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I cooked turkey breakfast sausages in a 350 F convection oven and one exploded. The stuff that came out looked a little foamy and the juices before it was cooked looked a tiny bit foamy. This may be completely normal but just want to be sure if it sounds safe to eat. The sausages were packaged five days ago and expire in two days. They didn't smell bad or anything. Thanks!

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    If you didn't pierce the skin of the sausage, yes, they can explode. If the foam you mention looks like the scum that you get from cooking down bones for for stock, yes, that's normal too. – Joe Sep 25 '14 at 2:59
  • Is a bit of foam in the juices before it is cooked okay too? Thanks. – Padma Sep 25 '14 at 3:08
  • Yes, it's just from protein-laden moisture, agitated as the moisture evaporates and bubbles. – Joe Sep 25 '14 at 3:24
  • @Joe nag nag nag write an answer! – Cascabel Sep 25 '14 at 3:33
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    @Jefromi : maybe after I finish auditing all of my servers. #$@^& bash exploit. – Joe Sep 25 '14 at 5:06
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That foam is perfectly natural.

The foam is the result of meats natural protein composition. If you've ever poached eggs, or boiled lobster, or cooked a stock, you'll know that the water can become a little scummy. If you leave the pot on, that scum makes a white-ish or grey-ish foam that forms lovely looking rafts. That foam is made of water soluble protein.

In your case, you have wet sausage meat in a case. A small amount of that meat's proteins, mostly sarcoplasm and myoglobin, are going to escape from their cells and into the meat juice.

When the sausage case breaks, that juice, a mix of water and protein, is escaping into a hot oven, and the proteins are going to spontaneously denature, forming a foam much like scrambled eggs.

If anything, you should be happy- water soluble albumin foam is a sign that the sausage is full of proteins, and is definitely made of meat, and not, say, recycled chipboard.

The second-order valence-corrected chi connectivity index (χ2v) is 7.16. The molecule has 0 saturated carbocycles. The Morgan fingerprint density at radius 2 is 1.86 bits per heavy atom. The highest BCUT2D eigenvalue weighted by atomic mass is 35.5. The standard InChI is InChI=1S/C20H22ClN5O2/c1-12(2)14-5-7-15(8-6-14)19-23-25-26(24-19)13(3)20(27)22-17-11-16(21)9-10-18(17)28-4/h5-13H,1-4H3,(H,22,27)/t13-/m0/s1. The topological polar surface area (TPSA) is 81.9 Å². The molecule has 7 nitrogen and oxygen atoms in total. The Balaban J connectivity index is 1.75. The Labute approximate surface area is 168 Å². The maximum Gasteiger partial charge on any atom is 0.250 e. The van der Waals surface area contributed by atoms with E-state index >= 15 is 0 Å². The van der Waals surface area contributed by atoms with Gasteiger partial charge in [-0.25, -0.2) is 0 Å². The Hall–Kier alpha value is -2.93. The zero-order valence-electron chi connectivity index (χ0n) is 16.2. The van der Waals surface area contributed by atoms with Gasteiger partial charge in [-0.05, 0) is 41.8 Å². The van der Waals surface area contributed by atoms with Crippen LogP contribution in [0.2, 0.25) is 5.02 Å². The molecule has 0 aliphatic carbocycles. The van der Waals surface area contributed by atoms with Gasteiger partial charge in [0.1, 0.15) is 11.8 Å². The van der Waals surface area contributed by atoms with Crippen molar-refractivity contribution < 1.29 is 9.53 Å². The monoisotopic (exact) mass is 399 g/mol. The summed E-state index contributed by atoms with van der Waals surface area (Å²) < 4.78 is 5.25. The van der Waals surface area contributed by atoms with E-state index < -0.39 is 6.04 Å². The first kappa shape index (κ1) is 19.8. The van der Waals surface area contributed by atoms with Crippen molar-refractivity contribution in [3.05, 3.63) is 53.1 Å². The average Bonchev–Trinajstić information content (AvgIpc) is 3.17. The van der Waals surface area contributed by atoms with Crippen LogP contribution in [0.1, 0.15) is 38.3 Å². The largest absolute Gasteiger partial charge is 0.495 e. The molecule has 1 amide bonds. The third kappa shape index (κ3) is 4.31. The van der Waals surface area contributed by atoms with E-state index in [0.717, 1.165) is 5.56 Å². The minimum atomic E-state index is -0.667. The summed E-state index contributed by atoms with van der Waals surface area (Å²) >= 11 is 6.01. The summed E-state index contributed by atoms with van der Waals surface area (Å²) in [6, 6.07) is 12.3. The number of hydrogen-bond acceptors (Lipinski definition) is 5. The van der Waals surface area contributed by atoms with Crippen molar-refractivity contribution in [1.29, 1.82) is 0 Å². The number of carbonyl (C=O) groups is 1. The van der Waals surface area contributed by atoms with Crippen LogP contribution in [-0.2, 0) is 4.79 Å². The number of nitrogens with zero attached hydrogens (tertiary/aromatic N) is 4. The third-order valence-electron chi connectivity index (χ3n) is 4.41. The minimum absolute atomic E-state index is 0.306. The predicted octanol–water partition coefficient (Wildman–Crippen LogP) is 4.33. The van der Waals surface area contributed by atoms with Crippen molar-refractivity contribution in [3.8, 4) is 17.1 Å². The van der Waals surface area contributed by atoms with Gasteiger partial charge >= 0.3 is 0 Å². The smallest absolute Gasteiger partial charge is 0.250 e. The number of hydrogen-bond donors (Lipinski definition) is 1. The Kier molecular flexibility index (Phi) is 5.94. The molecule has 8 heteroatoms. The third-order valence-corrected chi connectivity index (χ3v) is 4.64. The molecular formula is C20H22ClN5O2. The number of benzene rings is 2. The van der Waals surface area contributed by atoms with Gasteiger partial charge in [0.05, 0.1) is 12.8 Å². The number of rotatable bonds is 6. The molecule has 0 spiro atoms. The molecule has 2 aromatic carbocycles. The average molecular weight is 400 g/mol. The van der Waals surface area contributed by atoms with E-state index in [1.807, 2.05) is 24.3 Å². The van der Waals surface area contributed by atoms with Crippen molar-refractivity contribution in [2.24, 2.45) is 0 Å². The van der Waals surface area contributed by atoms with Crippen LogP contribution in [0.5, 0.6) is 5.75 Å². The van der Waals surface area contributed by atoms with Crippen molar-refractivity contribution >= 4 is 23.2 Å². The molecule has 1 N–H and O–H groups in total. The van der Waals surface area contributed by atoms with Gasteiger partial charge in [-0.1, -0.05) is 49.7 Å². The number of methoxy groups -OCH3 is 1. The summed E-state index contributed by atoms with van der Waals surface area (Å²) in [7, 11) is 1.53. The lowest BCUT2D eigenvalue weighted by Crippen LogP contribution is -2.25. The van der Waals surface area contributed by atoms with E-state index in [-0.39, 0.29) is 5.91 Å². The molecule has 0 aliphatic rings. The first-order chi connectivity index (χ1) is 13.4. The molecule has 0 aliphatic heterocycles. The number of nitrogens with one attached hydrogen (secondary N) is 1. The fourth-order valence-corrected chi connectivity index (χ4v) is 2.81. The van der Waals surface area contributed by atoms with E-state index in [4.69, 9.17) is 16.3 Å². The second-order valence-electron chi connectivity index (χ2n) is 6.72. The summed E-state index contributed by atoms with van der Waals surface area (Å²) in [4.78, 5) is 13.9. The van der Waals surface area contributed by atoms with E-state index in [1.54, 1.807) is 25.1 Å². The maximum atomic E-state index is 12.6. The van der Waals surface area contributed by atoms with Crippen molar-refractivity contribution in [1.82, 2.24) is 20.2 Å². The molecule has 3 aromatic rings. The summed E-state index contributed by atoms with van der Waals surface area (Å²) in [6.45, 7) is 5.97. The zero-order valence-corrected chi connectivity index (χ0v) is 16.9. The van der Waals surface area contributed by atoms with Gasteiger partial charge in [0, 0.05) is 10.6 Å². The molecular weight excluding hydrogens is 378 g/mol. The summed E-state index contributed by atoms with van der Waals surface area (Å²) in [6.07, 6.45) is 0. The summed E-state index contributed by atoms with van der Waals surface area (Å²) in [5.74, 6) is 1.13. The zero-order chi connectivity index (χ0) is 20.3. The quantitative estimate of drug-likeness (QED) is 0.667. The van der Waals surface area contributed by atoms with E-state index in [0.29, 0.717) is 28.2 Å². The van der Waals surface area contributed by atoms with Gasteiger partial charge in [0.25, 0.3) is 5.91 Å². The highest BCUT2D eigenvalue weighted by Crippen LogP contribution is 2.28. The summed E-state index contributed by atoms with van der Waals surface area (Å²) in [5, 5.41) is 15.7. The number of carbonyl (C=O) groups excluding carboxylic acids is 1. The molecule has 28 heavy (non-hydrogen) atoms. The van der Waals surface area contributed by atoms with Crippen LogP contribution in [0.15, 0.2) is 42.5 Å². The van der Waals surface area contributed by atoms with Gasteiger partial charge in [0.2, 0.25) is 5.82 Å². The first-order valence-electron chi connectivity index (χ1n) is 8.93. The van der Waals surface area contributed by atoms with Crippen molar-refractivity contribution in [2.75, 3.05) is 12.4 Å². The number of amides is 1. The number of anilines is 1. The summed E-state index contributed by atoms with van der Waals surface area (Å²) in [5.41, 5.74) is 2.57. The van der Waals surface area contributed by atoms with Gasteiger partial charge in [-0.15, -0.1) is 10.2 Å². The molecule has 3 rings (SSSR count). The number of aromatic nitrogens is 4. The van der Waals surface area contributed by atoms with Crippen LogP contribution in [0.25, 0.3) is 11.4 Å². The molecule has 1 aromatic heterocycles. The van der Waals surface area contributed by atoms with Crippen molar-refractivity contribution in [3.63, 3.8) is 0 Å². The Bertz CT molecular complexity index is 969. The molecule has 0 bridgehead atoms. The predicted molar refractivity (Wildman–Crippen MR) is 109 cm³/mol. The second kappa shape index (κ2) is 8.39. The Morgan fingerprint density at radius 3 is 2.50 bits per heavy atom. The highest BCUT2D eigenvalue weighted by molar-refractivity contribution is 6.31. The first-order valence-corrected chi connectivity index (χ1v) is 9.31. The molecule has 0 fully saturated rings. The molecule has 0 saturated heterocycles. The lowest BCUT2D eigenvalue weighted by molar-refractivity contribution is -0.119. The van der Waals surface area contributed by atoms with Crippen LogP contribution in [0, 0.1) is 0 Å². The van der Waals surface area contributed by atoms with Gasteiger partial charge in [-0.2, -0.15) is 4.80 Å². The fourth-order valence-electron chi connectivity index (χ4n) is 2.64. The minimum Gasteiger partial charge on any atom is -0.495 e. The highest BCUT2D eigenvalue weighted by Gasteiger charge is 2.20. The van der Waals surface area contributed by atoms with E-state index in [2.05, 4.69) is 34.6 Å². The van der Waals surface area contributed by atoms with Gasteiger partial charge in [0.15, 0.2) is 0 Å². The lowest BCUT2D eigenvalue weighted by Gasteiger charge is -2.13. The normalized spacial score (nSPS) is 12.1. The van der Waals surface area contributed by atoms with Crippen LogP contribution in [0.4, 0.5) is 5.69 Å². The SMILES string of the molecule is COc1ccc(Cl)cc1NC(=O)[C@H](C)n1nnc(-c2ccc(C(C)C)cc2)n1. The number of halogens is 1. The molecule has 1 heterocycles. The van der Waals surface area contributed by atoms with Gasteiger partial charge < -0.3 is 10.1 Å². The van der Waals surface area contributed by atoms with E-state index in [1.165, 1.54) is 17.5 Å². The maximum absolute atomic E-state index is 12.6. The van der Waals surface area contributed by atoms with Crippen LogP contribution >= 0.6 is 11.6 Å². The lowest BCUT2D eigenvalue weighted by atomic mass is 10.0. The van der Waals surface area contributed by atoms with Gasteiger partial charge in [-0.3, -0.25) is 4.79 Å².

Enjoy the sausages!

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I suspect the foam is because turkey breakfast sausages have listed as their main ingredients 'turkey, water and then potato extract - the amount of protein per 2 sausage serving appears to be only 13g, along with 7 g of fat. Calcium and salt are added, along with other nameless 'flavourings' and probably preservatives. If a sausage bursts, it's likely to look foamy when heated because of the potato starch and water combination but certain preservatives will contribute to a white or whitish foam when the product is heated (commonly seen with bacon); indicates a wet cure, or a product with a high proportion of water and some salt - it's likely the same with the sausages. Figures taken from Shady Brook Farms Turkey Breakfast Sausages - the packet also carries instructions about being careful regarding not piercing the skins, presumably because of what happens when you do - foamy stuff.

  • There are multiple factually incorrect claims here. "the protein must be coming from the fat" - no, this is chemically impossible. Fat does not contain protein, they are separate nutrients. "it's likely to look foamy because of the potato starch and water combination" - a slurry (=mixture of starch of water) does not foam at all. Even when there are bubbles forming in it, they look nothing like, you can see them when you cook a pudding. "There's no actual meat in them" - then it would be illegal to call them sausages. "turkey water" does not exist, you probably overlooked a comma. – rumtscho Sep 25 '14 at 12:56
  • So the simple explanation is that there is turkey meat in your sausages, and the protein comes from the turkey meat (it cannot come from any other animal source, and a plant source would have had to be declared on the label). The starch (of which hopefully there isn't too much inside the sausage) does not contribute to foaming. – rumtscho Sep 25 '14 at 12:58
  • @rumtscho - possible I overlooked a comma, though its hard to see the label clearly at all. I'll have another look... still not much protein though is it, either way – bamboo Sep 25 '14 at 12:59
  • @rumtscho - you were right - missed the comma, had to get two pairs of glasses to see it, even then it wasn't clear. Answer edited appropriately – bamboo Sep 25 '14 at 13:03

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